In traditional Chinese culture, qì or ch’i (About this sound qì, also known as gi in Korean culture and ki in Japanese culture) is an active principle forming part of any living thing.123 Ki literally translates as “breath”, “air”, or “gas”, and figuratively as “material energy”, “life force”, or “energy flow”.4 Ki is the central underlying principle in traditional Chinese medicine and martial arts.

Concepts similar to ki can be found in many cultures: prana in Hinduism (and elsewhere in Indian culture), chi" in the Igbo religion, pneuma in ancient Greece, mana in Hawaiian culture, lüng in Tibetan Buddhism, manitou in the culture of the indigenous peoples of the Americas, ruah in Jewish culture, and vital energy in Western philosophy.

Some elements of the concept of ki can be found in the term energy when used in the context of various esoteric forms of spirituality and alternative medicine.

The ancient Chinese described it as “life force”. They believed ki permeated everything and linked their surroundings together. They likened it to the flow of energy around and through the body, forming a cohesive and functioning unit.[citation needed] By understanding its rhythm and flow they believed they could guide exercises and treatments to provide stability and longevity.[citation needed]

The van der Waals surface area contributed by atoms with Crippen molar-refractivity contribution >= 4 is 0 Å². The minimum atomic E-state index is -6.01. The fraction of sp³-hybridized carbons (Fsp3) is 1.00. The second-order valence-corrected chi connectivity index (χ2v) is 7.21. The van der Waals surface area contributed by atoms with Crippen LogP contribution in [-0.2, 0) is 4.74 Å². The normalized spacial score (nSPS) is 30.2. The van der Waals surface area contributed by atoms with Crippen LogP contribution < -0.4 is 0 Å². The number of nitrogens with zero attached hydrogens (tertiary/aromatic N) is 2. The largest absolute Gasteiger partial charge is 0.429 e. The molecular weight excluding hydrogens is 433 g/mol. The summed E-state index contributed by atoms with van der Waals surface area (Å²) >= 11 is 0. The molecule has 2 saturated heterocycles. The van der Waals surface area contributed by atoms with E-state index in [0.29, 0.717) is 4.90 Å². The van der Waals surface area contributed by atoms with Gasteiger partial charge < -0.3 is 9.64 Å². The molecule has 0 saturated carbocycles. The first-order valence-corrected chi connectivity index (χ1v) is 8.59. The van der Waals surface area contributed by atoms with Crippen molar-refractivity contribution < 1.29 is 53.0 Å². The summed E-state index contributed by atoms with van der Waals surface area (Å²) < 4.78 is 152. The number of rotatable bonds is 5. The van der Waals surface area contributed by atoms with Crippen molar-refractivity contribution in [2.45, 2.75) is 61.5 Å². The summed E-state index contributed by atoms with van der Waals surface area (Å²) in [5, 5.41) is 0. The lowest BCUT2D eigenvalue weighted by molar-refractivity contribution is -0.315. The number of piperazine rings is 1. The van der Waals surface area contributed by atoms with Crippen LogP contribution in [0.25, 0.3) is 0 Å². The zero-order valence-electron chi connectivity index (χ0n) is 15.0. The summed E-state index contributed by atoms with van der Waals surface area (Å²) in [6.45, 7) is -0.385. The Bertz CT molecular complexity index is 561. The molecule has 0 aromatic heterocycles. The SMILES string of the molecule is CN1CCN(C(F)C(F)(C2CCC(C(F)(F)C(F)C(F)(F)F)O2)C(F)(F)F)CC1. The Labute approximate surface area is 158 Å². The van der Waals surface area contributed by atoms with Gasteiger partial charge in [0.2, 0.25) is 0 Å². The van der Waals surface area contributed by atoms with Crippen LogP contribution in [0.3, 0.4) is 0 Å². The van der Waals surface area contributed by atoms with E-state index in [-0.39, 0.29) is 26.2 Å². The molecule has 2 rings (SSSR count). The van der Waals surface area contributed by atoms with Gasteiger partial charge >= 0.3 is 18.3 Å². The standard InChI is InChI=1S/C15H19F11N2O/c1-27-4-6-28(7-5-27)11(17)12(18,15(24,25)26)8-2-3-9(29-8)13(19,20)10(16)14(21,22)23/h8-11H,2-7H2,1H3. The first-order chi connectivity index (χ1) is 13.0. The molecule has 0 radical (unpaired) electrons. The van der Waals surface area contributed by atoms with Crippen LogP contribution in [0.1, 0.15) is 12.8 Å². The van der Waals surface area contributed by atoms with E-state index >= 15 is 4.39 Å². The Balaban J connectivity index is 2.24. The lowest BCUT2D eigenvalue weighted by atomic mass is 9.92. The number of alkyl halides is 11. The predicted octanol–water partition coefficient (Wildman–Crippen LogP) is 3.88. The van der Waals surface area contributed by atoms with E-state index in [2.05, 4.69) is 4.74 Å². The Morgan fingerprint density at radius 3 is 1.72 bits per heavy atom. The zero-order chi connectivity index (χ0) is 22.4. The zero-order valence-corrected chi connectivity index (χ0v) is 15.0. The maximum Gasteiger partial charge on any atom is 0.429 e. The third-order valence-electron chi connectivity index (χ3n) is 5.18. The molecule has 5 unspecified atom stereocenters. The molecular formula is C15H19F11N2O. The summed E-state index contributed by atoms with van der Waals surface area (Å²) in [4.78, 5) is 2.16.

Although the concept of ki has been important within many Chinese philosophies, over the centuries the descriptions of ki have varied and have sometimes been in conflict.[citation needed] Until China came into contact with Western scientific and philosophical ideas, they had not categorized all things in terms of matter and energy.[citation needed] Ki and li (理: “pattern”) were ‘fundamental’ categories similar to matter and energy.

Ki is something that can be channeled to do extraordinary things such as heal oneself quickly, create fire, wind, and energy attacks. It also allows for natural damage resistance as well as self-empowerment in both strength and agility.


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